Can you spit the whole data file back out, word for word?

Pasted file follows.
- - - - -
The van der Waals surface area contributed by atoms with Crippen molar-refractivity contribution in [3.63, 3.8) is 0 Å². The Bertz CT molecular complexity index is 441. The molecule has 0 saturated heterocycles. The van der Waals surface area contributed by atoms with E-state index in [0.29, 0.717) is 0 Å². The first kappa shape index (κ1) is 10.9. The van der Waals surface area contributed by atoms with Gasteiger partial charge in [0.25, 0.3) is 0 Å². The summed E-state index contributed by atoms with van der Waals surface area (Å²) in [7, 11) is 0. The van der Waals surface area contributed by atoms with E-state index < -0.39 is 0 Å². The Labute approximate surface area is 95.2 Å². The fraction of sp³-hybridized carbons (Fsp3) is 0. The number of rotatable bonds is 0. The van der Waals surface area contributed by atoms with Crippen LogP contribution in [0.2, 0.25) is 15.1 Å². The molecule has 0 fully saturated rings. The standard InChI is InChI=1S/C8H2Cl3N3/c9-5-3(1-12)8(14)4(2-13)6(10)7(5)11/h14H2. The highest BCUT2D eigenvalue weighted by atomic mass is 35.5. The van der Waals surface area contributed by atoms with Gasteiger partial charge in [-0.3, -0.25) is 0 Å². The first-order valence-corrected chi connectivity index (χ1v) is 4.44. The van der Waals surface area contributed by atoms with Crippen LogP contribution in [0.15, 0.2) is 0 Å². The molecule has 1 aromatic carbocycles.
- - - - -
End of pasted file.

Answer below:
The van der Waals surface area contributed by atoms with Crippen molar-refractivity contribution in [3.63, 3.8) is 0 Å². The Bertz CT molecular complexity index is 441. The molecule has 0 saturated heterocycles. The van der Waals surface area contributed by atoms with E-state index in [0.29, 0.717) is 0 Å². The first kappa shape index (κ1) is 10.9. The van der Waals surface area contributed by atoms with Gasteiger partial charge in [0.25, 0.3) is 0 Å². The summed E-state index contributed by atoms with van der Waals surface area (Å²) in [7, 11) is 0. The van der Waals surface area contributed by atoms with E-state index < -0.39 is 0 Å². The Labute approximate surface area is 95.2 Å². The fraction of sp³-hybridized carbons (Fsp3) is 0. The number of rotatable bonds is 0. The van der Waals surface area contributed by atoms with Crippen LogP contribution in [0.2, 0.25) is 15.1 Å². The molecule has 0 fully saturated rings. The standard InChI is InChI=1S/C8H2Cl3N3/c9-5-3(1-12)8(14)4(2-13)6(10)7(5)11/h14H2. The highest BCUT2D eigenvalue weighted by atomic mass is 35.5. The van der Waals surface area contributed by atoms with Gasteiger partial charge in [-0.3, -0.25) is 0 Å². The first-order valence-corrected chi connectivity index (χ1v) is 4.44. The van der Waals surface area contributed by atoms with Crippen LogP contribution in [0.15, 0.2) is 0 Å². The molecule has 1 aromatic carbocycles.